According to a decision published by the New Jersey Appellate Division in September 2016, a couple’s habit of saving regularly should be taken into consideration when determining alimony.
For many years, New Jersey case law has recognized that a savings component of alimony is sometimes necessary in order to protect the dependent spouse. Including enough in alimony so that the recipient can save some of the alimony each month, allows that spouse to build up a safety net in case the spousal support stops or decreases.
Lombardi v. Lombardi
The case that led to the September 2016 Appellate decision—Lombardi v. Lombardi—involved a high-asset divorce in Mercer County. The couple had lived a very frugal lifestyle for such a high-income couple. In fact, the two saved most of what they earned. Lisa Lombardi, the wife, appealed the trial court’s decision not to consider this fact when calculating an appropriate alimony award.
When Lisa Lombardi filed for divorce the couple had been married 20 years.
At the time of the appeal, the couple had 3 children aged 15, 18, and 20.
Lisa Lombardi had given up her career to be a full-time homemaker when their oldest child was born. At the time of the divorce, she was working part time as a fitness instructor and was earning about $10,000 per year.
Anthony Lombardi was a successful financial analyst. His income for the last 5 years of their marriage ranged from $1,087,000 to $2,275,000.
For such a high-income family, the Lombardis lived an extremely modest lifestyle. They had mutually agreed to put a large portion of their earnings into savings. In fact, they saved almost three-fourths of their income.
While working out their divorce settlement, the couple agreed on many important issues, including child custody, parenting time, equal distribution of the marital property based on equitable distribution, and the fact that alimony would be permanent.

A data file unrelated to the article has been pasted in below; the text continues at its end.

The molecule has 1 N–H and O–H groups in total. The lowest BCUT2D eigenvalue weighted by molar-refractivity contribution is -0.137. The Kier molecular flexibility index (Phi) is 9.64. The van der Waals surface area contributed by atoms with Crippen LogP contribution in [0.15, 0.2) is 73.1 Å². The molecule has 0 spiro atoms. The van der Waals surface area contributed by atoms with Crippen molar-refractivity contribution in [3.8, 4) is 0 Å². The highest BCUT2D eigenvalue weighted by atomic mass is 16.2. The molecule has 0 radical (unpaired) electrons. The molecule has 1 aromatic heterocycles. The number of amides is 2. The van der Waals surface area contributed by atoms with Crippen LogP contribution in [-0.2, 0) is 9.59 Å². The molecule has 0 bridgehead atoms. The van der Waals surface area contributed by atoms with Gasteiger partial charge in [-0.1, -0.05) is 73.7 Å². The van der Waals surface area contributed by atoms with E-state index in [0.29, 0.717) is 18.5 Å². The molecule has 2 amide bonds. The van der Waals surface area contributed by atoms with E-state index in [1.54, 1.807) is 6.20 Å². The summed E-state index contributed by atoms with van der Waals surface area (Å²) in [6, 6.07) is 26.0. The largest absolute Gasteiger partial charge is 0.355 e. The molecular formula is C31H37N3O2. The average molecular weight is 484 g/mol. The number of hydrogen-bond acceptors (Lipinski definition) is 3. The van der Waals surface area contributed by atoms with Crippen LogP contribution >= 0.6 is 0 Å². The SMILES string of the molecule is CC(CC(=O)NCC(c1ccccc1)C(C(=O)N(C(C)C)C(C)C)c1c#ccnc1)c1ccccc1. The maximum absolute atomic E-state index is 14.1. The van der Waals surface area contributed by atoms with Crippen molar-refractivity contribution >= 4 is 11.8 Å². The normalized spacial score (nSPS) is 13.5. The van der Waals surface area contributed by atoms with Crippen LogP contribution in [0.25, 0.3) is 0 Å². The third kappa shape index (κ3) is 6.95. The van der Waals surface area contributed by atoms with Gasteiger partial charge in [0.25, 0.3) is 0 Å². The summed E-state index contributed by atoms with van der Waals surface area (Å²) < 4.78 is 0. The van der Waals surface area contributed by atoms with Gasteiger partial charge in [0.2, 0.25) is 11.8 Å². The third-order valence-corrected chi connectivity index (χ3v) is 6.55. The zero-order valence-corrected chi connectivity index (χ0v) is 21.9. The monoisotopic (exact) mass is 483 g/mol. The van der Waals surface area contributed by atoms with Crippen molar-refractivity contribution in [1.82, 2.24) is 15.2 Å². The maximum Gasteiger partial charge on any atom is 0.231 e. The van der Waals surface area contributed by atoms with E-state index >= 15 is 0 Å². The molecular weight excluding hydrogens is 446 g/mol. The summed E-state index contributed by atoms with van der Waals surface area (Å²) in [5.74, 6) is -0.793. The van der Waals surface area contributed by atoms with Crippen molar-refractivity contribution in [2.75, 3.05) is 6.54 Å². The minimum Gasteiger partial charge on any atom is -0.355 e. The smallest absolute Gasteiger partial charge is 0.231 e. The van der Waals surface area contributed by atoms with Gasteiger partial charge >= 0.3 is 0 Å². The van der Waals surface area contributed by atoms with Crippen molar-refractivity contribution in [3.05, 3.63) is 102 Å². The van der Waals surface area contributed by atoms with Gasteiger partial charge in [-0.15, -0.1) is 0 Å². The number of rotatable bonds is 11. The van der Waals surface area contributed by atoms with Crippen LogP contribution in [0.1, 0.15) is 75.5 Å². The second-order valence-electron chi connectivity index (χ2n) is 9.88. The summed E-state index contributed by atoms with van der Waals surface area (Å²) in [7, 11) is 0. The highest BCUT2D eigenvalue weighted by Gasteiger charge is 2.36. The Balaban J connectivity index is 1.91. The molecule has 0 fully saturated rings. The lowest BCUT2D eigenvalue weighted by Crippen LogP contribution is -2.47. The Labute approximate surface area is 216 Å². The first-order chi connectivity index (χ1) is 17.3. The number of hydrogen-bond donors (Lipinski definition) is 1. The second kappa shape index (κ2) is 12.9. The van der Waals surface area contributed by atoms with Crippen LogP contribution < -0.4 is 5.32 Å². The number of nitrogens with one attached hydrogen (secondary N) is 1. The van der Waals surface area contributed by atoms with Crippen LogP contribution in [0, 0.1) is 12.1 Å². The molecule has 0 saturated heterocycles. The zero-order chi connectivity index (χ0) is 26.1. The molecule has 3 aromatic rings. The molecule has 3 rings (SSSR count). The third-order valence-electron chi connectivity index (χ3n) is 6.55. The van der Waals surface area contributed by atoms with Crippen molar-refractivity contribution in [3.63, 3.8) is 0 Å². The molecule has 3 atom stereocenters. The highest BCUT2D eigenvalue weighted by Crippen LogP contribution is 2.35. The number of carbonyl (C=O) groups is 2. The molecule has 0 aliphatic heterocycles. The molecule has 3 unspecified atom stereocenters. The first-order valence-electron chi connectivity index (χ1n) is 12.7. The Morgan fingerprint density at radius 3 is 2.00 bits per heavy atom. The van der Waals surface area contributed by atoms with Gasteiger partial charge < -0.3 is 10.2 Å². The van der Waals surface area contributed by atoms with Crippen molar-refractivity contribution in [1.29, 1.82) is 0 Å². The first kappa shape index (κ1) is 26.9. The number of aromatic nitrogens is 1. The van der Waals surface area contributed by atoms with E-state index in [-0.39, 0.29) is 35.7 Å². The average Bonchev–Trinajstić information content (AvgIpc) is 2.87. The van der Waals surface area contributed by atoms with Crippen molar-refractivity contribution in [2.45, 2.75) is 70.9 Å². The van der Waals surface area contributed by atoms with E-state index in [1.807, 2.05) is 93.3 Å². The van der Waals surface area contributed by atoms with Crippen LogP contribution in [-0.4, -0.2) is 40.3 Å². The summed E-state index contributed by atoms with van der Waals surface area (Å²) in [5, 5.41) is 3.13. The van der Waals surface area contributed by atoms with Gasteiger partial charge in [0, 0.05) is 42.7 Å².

However, they could not reach an agreement regarding the appropriate amount of that alimony. Lisa believed that it should include a savings component; Anthony disagreed.
The Trial Court’s Decision
The New Jersey Family Part Court agreed that habitual saving was a part of their lifestyle. However, it affirmed the commonly held assumption that a savings component was necessary only if the dependent spouse needed it for protection.
Because Lisa Lombardi did not have to fear a future reduction or loss of alimony, the trial judge did not include it in the calculations. Instead the Family Part based the amount of alimony on the couple’s “modest middle-class lifestyle.”
In explaining the decision, the court judge also expressed the opinion that Lisa Lombardi still had the ability to save money and accumulate additional wealth. He cited these reasons:
- The $2,000,000 Lisa got from equitable distribution can be invested.
- She is not responsible for the children’s college expenses.
- She is not responsible for the children’s extracurricular activities.
- Lisa has the right to claim the children as dependents for tax purposes.
- She has the ability to work more hours.
The New Jersey Appellate Court Addresses the Issue
Lisa Lombardi appealed the trial court’s decision not to consider their habitual savings when calculating spousal support.
In siding with the plaintiff, Lisa Lombardi, the Appellate Court noted that the 2014 amendment to NJ alimony law made it clear that both parties are entitled to live a lifestyle reasonably comparable to their marital lifestyle.
The Court stated that the Lombardis’ habitual saving was an important component of their marital lifestyle. The couple put their money into savings in the same way that another couple might spend money on extravagant vacations, luxury cars, and other costly items. It would not be fair to enable Anthony Lombardi to continue to save in this manner as part of his lifestyle and not allow Lisa to do the same.
The Appellate Division sent the case back to Family Part with the instruction to reconsider their marital lifestyle. He ordered the court to recalculate the amount of alimony based upon that new assessment.
Do you have questions about alimony, equitable division of property, or other high-income divorce matters? The experienced high-asset divorce attorneys at Aretsky Law Group, P.C., can answer your questions about property distribution and other issues you are about to face. For an initial consultation, call us 24/7 at 800-537-4154.